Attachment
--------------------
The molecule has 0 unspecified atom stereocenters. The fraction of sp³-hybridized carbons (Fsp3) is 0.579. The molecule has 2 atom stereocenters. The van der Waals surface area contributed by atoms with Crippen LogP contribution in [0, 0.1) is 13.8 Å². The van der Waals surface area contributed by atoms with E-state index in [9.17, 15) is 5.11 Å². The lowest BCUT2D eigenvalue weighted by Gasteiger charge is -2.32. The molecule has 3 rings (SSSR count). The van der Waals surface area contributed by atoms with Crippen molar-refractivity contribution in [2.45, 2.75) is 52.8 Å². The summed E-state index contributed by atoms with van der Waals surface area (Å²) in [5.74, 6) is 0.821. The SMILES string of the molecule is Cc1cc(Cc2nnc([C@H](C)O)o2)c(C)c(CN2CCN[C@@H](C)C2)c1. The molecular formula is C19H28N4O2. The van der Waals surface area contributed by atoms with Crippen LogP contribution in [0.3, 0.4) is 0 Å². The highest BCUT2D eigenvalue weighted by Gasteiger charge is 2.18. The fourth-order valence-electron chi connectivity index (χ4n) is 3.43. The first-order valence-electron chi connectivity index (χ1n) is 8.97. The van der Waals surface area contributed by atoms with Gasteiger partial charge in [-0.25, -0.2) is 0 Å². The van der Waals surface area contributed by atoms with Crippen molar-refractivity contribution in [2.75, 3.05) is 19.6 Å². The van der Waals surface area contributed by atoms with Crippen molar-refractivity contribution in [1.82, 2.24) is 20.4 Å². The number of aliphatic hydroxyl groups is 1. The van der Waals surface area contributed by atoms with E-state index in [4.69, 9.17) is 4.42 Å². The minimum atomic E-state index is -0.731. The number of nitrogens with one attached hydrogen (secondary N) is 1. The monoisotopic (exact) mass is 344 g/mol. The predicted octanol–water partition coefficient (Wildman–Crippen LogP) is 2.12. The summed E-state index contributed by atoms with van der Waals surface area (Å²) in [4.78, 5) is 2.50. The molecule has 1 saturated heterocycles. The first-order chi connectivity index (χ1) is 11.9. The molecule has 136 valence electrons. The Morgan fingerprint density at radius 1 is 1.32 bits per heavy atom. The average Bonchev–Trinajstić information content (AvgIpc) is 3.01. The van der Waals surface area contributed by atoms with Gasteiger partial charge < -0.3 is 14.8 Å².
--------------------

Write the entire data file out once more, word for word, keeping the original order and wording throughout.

The molecule has 0 unspecified atom stereocenters. The fraction of sp³-hybridized carbons (Fsp3) is 0.579. The molecule has 2 atom stereocenters. The van der Waals surface area contributed by atoms with Crippen LogP contribution in [0, 0.1) is 13.8 Å². The van der Waals surface area contributed by atoms with E-state index in [9.17, 15) is 5.11 Å². The lowest BCUT2D eigenvalue weighted by Gasteiger charge is -2.32. The molecule has 3 rings (SSSR count). The van der Waals surface area contributed by atoms with Crippen molar-refractivity contribution in [2.45, 2.75) is 52.8 Å². The summed E-state index contributed by atoms with van der Waals surface area (Å²) in [5.74, 6) is 0.821. The SMILES string of the molecule is Cc1cc(Cc2nnc([C@H](C)O)o2)c(C)c(CN2CCN[C@@H](C)C2)c1. The molecular formula is C19H28N4O2. The van der Waals surface area contributed by atoms with Crippen LogP contribution in [0.3, 0.4) is 0 Å². The highest BCUT2D eigenvalue weighted by Gasteiger charge is 2.18. The fourth-order valence-electron chi connectivity index (χ4n) is 3.43. The first-order valence-electron chi connectivity index (χ1n) is 8.97. The van der Waals surface area contributed by atoms with Gasteiger partial charge in [-0.25, -0.2) is 0 Å². The van der Waals surface area contributed by atoms with Crippen molar-refractivity contribution in [2.75, 3.05) is 19.6 Å². The van der Waals surface area contributed by atoms with Crippen molar-refractivity contribution in [1.82, 2.24) is 20.4 Å². The number of aliphatic hydroxyl groups is 1. The van der Waals surface area contributed by atoms with E-state index in [4.69, 9.17) is 4.42 Å². The minimum atomic E-state index is -0.731. The number of nitrogens with one attached hydrogen (secondary N) is 1. The monoisotopic (exact) mass is 344 g/mol. The predicted octanol–water partition coefficient (Wildman–Crippen LogP) is 2.12. The summed E-state index contributed by atoms with van der Waals surface area (Å²) in [4.78, 5) is 2.50. The molecule has 1 saturated heterocycles. The first-order chi connectivity index (χ1) is 11.9. The molecule has 136 valence electrons. The Morgan fingerprint density at radius 1 is 1.32 bits per heavy atom. The average Bonchev–Trinajstić information content (AvgIpc) is 3.01. The van der Waals surface area contributed by atoms with Gasteiger partial charge < -0.3 is 14.8 Å².